Raclette – who doesn’t love scraping melty cheese onto food? I first tried raclette at a little hole in the wall in NYC, where they gave you two scrapes of cheese. But that was child’s play. In Switzerland, they give you a whole block of cheese. It’s usually eaten with some mini potatoes, pickled onions, gherkins, dried meat, and/or bread.
Fondue – who doesn’t love dipping food into melty cheese? Don’t forget about the chocolate version for dessert.
Fendant – white wine made from the chasselas grape that you’re supposed to drink when you’re eating raclette or fondue. It’s said that you shouldn’t drink water with either of the dishes because it’ll congeal the cheese and make it hard to digest.
Rösti – these are pretty much hashbrowns that the Swiss usually eat for breakfast. This was probably my favorite dish after all the cheese. I didn’t care if it was meant to be a breakfast food – I’d even had it for dinner at one point.
Cordon bleu – a thin piece of meat wrapped around cheese and a slice of ham, then breaded and fried. I always thought this dish was from France but it actually originates from Switzerland. This giant one from Rheinfelder Bierhalle might be the best meal that I had in Switzerland.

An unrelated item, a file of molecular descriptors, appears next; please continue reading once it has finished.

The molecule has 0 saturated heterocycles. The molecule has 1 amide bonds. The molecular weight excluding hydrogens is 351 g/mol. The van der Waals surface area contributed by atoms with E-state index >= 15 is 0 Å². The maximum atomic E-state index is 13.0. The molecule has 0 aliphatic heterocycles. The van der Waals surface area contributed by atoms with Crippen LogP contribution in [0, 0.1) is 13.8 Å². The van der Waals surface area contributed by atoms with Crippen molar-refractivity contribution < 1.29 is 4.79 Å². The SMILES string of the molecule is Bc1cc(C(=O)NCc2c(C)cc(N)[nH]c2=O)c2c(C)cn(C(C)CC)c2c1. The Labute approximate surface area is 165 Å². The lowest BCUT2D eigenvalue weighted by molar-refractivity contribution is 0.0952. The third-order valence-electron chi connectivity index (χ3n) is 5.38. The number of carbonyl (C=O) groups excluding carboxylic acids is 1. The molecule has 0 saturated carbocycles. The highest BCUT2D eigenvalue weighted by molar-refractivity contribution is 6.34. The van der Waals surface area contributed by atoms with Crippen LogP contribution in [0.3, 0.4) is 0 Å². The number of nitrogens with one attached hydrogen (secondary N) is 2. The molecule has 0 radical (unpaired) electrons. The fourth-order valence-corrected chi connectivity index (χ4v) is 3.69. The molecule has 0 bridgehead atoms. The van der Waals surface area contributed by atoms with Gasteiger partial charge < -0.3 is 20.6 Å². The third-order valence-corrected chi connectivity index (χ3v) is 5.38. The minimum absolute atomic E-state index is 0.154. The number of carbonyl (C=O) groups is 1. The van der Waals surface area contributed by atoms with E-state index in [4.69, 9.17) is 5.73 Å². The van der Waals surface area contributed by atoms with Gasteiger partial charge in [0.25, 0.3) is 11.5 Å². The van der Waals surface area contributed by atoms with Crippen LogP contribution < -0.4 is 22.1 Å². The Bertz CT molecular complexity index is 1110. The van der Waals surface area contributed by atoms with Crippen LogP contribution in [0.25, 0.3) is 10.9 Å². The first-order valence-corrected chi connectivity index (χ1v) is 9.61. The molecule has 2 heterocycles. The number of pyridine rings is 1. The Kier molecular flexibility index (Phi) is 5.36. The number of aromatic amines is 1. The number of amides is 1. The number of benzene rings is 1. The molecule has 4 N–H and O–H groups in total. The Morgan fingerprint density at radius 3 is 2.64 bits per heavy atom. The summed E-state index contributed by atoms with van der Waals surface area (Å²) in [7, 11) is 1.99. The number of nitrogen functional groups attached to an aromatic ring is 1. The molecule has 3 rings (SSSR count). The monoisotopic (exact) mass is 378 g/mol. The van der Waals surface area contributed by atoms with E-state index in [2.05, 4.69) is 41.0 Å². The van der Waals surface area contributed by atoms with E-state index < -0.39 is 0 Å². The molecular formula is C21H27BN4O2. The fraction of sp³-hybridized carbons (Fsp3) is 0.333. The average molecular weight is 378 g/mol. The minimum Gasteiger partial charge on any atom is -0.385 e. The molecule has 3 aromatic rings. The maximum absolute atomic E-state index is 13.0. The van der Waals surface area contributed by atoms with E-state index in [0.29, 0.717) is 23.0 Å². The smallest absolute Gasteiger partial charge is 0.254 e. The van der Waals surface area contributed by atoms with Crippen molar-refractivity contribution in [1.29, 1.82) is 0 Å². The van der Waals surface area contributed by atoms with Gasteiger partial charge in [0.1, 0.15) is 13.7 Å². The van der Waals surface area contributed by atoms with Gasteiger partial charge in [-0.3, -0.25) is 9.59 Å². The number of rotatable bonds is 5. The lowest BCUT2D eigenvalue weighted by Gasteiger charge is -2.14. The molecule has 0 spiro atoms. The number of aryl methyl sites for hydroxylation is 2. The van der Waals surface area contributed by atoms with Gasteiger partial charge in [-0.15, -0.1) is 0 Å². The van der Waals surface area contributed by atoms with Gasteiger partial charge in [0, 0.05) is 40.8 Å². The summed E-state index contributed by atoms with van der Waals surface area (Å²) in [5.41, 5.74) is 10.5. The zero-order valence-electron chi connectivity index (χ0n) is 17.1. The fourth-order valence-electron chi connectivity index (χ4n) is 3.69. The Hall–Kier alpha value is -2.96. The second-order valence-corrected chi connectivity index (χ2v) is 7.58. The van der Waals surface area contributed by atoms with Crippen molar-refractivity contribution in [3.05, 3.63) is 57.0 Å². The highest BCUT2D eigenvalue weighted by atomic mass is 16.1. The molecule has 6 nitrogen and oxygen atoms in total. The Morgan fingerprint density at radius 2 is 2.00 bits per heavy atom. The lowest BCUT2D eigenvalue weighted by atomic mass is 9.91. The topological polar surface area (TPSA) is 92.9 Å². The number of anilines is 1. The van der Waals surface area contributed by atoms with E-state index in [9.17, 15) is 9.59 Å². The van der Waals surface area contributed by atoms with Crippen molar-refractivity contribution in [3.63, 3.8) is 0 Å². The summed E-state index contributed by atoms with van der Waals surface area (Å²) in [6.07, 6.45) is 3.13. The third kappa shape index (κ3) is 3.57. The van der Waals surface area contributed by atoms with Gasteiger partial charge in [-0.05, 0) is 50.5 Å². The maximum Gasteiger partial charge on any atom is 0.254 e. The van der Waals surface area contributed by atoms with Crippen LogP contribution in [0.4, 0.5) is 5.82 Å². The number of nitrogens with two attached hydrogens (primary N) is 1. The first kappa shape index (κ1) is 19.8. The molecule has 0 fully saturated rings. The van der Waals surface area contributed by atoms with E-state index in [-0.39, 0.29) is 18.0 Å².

Chocolate – a pretty obvious one. All the big names are from Switzerland: Nestlé, Lindt, Toblerone.
Sausages – you’ll see it appear on a lot of the menus here.
Spaetzle – a soft egg noodle that’s popular in cuisines in Switzerland, Austria, and Germany. If you like pasta, you’ll like this.
Meat on a sword – okay, so this is probably not specific to Switzerland, but the restaurant that serves it is. Zeughauskeller has been around since 1487 and used to be a storage place for weapons during the war. Plus, they have the best rösti, curry dipping sauce included.
McDonald’s – this is one of my guilty pleasures. I know it’s bad for you but I still like eating it. I like to visit McDonald’s in each country I visit just to check out what’s different on their menu. They had a few different items here but nothing too crazy.